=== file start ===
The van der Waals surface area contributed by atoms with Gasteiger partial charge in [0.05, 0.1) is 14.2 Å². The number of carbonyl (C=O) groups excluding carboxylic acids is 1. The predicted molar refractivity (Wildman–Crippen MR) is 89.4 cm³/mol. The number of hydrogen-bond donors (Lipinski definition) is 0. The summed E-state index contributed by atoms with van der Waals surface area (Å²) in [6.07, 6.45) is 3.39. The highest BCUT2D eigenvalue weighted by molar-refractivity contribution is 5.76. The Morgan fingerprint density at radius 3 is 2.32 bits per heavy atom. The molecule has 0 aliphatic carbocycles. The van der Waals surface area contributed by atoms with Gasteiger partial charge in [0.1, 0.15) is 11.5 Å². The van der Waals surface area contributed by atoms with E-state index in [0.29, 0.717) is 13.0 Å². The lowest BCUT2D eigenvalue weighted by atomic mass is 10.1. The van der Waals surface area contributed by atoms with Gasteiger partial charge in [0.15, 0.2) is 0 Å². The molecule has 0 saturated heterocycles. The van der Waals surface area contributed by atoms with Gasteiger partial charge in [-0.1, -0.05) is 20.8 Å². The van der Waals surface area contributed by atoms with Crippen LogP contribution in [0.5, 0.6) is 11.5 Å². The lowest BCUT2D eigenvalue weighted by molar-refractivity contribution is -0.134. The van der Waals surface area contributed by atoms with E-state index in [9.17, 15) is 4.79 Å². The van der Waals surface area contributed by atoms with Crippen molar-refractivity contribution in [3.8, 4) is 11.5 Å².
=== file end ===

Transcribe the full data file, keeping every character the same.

The van der Waals surface area contributed by atoms with Gasteiger partial charge in [0.05, 0.1) is 14.2 Å². The number of carbonyl (C=O) groups excluding carboxylic acids is 1. The predicted molar refractivity (Wildman–Crippen MR) is 89.4 cm³/mol. The number of hydrogen-bond donors (Lipinski definition) is 0. The summed E-state index contributed by atoms with van der Waals surface area (Å²) in [6.07, 6.45) is 3.39. The highest BCUT2D eigenvalue weighted by molar-refractivity contribution is 5.76. The Morgan fingerprint density at radius 3 is 2.32 bits per heavy atom. The molecule has 0 aliphatic carbocycles. The van der Waals surface area contributed by atoms with Gasteiger partial charge in [0.1, 0.15) is 11.5 Å². The van der Waals surface area contributed by atoms with E-state index in [0.29, 0.717) is 13.0 Å². The lowest BCUT2D eigenvalue weighted by atomic mass is 10.1. The van der Waals surface area contributed by atoms with Gasteiger partial charge in [0.15, 0.2) is 0 Å². The molecule has 0 saturated heterocycles. The van der Waals surface area contributed by atoms with Gasteiger partial charge in [-0.1, -0.05) is 20.8 Å². The van der Waals surface area contributed by atoms with Crippen LogP contribution in [0.5, 0.6) is 11.5 Å². The lowest BCUT2D eigenvalue weighted by molar-refractivity contribution is -0.134. The van der Waals surface area contributed by atoms with E-state index in [9.17, 15) is 4.79 Å². The van der Waals surface area contributed by atoms with Crippen molar-refractivity contribution in [3.8, 4) is 11.5 Å².